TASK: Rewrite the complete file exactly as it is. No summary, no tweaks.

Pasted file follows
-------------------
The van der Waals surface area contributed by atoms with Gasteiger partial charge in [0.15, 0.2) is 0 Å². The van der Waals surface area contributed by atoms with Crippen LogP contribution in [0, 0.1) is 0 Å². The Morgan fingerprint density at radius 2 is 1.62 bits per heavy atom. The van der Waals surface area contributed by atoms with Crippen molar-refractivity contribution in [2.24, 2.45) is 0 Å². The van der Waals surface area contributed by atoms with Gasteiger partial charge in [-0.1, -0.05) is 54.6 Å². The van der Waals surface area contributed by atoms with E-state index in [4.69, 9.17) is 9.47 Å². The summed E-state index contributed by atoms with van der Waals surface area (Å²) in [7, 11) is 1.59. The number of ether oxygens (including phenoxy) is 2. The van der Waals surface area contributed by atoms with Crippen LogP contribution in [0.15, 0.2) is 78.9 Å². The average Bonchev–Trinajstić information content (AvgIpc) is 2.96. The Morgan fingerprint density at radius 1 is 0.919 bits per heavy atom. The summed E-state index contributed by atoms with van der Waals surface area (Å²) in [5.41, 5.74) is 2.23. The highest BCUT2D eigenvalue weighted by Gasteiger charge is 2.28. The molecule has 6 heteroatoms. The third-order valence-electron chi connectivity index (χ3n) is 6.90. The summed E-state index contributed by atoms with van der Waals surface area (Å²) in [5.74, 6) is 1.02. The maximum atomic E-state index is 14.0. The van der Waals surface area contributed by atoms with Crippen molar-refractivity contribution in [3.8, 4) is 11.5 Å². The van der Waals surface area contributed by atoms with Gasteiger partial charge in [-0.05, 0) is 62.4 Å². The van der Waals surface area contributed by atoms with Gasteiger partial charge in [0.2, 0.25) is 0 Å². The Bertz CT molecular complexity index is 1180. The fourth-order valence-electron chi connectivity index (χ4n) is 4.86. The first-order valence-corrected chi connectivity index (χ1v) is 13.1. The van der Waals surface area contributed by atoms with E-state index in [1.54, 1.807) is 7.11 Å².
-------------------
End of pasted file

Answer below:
The van der Waals surface area contributed by atoms with Gasteiger partial charge in [0.15, 0.2) is 0 Å². The van der Waals surface area contributed by atoms with Crippen LogP contribution in [0, 0.1) is 0 Å². The Morgan fingerprint density at radius 2 is 1.62 bits per heavy atom. The van der Waals surface area contributed by atoms with Crippen molar-refractivity contribution in [2.24, 2.45) is 0 Å². The van der Waals surface area contributed by atoms with Gasteiger partial charge in [-0.1, -0.05) is 54.6 Å². The van der Waals surface area contributed by atoms with E-state index in [4.69, 9.17) is 9.47 Å². The summed E-state index contributed by atoms with van der Waals surface area (Å²) in [7, 11) is 1.59. The number of ether oxygens (including phenoxy) is 2. The van der Waals surface area contributed by atoms with Crippen LogP contribution in [0.15, 0.2) is 78.9 Å². The average Bonchev–Trinajstić information content (AvgIpc) is 2.96. The Morgan fingerprint density at radius 1 is 0.919 bits per heavy atom. The summed E-state index contributed by atoms with van der Waals surface area (Å²) in [5.41, 5.74) is 2.23. The highest BCUT2D eigenvalue weighted by Gasteiger charge is 2.28. The molecule has 6 heteroatoms. The third-order valence-electron chi connectivity index (χ3n) is 6.90. The summed E-state index contributed by atoms with van der Waals surface area (Å²) in [5.74, 6) is 1.02. The maximum atomic E-state index is 14.0. The van der Waals surface area contributed by atoms with Crippen molar-refractivity contribution in [3.8, 4) is 11.5 Å². The van der Waals surface area contributed by atoms with Gasteiger partial charge in [-0.05, 0) is 62.4 Å². The van der Waals surface area contributed by atoms with Gasteiger partial charge in [0.2, 0.25) is 0 Å². The Bertz CT molecular complexity index is 1180. The fourth-order valence-electron chi connectivity index (χ4n) is 4.86. The first-order valence-corrected chi connectivity index (χ1v) is 13.1. The van der Waals surface area contributed by atoms with E-state index in [1.54, 1.807) is 7.11 Å².